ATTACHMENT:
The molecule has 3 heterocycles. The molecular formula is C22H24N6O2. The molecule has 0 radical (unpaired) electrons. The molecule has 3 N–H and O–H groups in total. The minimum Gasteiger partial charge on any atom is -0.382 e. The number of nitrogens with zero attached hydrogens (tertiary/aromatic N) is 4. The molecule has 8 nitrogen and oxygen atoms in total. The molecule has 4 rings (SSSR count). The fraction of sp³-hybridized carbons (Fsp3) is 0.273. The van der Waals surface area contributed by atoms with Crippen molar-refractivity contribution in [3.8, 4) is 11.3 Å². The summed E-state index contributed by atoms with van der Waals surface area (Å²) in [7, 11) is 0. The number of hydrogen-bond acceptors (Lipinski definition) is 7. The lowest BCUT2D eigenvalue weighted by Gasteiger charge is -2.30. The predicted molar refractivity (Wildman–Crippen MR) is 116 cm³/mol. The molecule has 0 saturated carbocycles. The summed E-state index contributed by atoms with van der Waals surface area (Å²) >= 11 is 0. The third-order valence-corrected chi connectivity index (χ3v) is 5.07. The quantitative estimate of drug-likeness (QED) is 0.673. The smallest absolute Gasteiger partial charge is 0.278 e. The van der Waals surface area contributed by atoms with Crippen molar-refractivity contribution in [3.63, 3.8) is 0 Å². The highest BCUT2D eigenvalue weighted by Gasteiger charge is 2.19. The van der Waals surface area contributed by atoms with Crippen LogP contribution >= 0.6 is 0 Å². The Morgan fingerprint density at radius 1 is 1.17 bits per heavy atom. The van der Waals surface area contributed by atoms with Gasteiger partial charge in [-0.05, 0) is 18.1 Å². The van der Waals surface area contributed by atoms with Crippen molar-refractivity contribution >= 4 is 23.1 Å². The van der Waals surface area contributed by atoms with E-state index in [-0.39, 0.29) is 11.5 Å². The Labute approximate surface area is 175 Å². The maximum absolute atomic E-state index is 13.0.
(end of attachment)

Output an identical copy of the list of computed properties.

The molecule has 3 heterocycles. The molecular formula is C22H24N6O2. The molecule has 0 radical (unpaired) electrons. The molecule has 3 N–H and O–H groups in total. The minimum Gasteiger partial charge on any atom is -0.382 e. The number of nitrogens with zero attached hydrogens (tertiary/aromatic N) is 4. The molecule has 8 nitrogen and oxygen atoms in total. The molecule has 4 rings (SSSR count). The fraction of sp³-hybridized carbons (Fsp3) is 0.273. The van der Waals surface area contributed by atoms with Crippen molar-refractivity contribution in [3.8, 4) is 11.3 Å². The summed E-state index contributed by atoms with van der Waals surface area (Å²) in [7, 11) is 0. The number of hydrogen-bond acceptors (Lipinski definition) is 7. The lowest BCUT2D eigenvalue weighted by Gasteiger charge is -2.30. The predicted molar refractivity (Wildman–Crippen MR) is 116 cm³/mol. The molecule has 0 saturated carbocycles. The summed E-state index contributed by atoms with van der Waals surface area (Å²) >= 11 is 0. The third-order valence-corrected chi connectivity index (χ3v) is 5.07. The quantitative estimate of drug-likeness (QED) is 0.673. The smallest absolute Gasteiger partial charge is 0.278 e. The van der Waals surface area contributed by atoms with Crippen molar-refractivity contribution in [3.63, 3.8) is 0 Å². The highest BCUT2D eigenvalue weighted by Gasteiger charge is 2.19. The van der Waals surface area contributed by atoms with Crippen LogP contribution >= 0.6 is 0 Å². The Morgan fingerprint density at radius 1 is 1.17 bits per heavy atom. The van der Waals surface area contributed by atoms with Gasteiger partial charge in [-0.05, 0) is 18.1 Å². The van der Waals surface area contributed by atoms with Crippen molar-refractivity contribution >= 4 is 23.1 Å². The van der Waals surface area contributed by atoms with E-state index in [-0.39, 0.29) is 11.5 Å². The Labute approximate surface area is 175 Å². The maximum absolute atomic E-state index is 13.0.